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Uniform Swap benefits students, becomes largest recycling event in city

Uniform Swap benefits students1
Uniform Swap benefits students2
Uniform Swap benefits students3

What started off as a uniform exchange between two parents grew to become an annual uniform swap and the largest recycling event in El Paso, helping more than 1,000 students receive uniforms upon their return to school.

Hundreds of families gathered for the annual Horizon City Lions Club’s School Uniform Swap, an event that allows families to exchange gently-used uniforms, receive uniforms, books, backpacks and supplies for the 2016-2017 school year on July 16 at Eastlake High School.

“It started with two people and it grew from there,” said Bernadette Rodriguez, event coordinator. “This year we had triple the volunteers we had last year and parents who came all the way from Las Cruces. The uniform swap is now the largest recycling event in El Paso.”

Since the launch of the program seven years ago, parents have had the opportunity to turn in their children’s slightly-worn clean uniforms and receive a credit voucher to select from the large assortment of polo shirts, T-shirts, pants, shorts, capris, skirts and skorts offered at the swap. School supplies and backpacks also are distributed every year.

“The uniform swap helps boost morale among the children so they feel and perform better in school,” Rodriguez said. “Parents were very grateful and the students were very happy when they received their backpacks and supplies.”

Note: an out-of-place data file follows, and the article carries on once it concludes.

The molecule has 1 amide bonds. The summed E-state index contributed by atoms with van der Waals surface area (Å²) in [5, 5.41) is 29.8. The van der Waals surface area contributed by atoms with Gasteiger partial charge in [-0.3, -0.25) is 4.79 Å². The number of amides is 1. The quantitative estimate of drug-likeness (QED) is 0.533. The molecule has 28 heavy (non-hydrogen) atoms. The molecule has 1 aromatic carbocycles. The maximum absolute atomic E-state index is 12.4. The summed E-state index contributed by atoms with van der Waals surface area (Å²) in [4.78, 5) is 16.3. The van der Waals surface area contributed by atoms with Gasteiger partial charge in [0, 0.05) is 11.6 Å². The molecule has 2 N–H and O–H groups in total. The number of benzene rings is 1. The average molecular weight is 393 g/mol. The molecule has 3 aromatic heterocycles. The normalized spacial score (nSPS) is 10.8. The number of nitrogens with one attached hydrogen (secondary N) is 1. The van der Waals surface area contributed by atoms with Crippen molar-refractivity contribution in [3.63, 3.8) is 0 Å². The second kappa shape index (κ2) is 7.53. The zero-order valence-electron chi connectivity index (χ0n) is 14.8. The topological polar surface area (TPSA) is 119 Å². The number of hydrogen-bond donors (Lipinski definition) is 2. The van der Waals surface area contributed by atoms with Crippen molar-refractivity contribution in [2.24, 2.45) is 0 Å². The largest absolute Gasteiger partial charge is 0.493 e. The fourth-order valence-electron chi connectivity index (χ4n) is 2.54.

The Eastlake High School gymnasium was filled with happy parents, students and volunteers that walked through lines and tables of clothing.

“It feels good to volunteer,” said Christina Neira, a parent at Elfida P. Chavez Elementary School. “The uniform swap helps other people who don’t have the means to buy books, backpacks and supplies for their children. This event helps me as well since I have three kids of my own and uniforms are expensive.”

Rodriguez said the event helps families save on the cost of school uniforms, which averages at about $15 per uniform set.

“To some people it’s either dinner time or uniforms for their children,” she said. “This event helps parents because expenses don’t come out of their pocket.”

Victor Burgos, a seventh grade student at Salvador Sanchez Middle School, said he was happy to turn in uniforms that no longer fit him to help others.

“It’s nice that my clothes can go to someone else who needs it,” said Burgos. “Not everyone has the same privileges. I brought four shirts and two pants and I hope to get uniforms, composition books and pencils."

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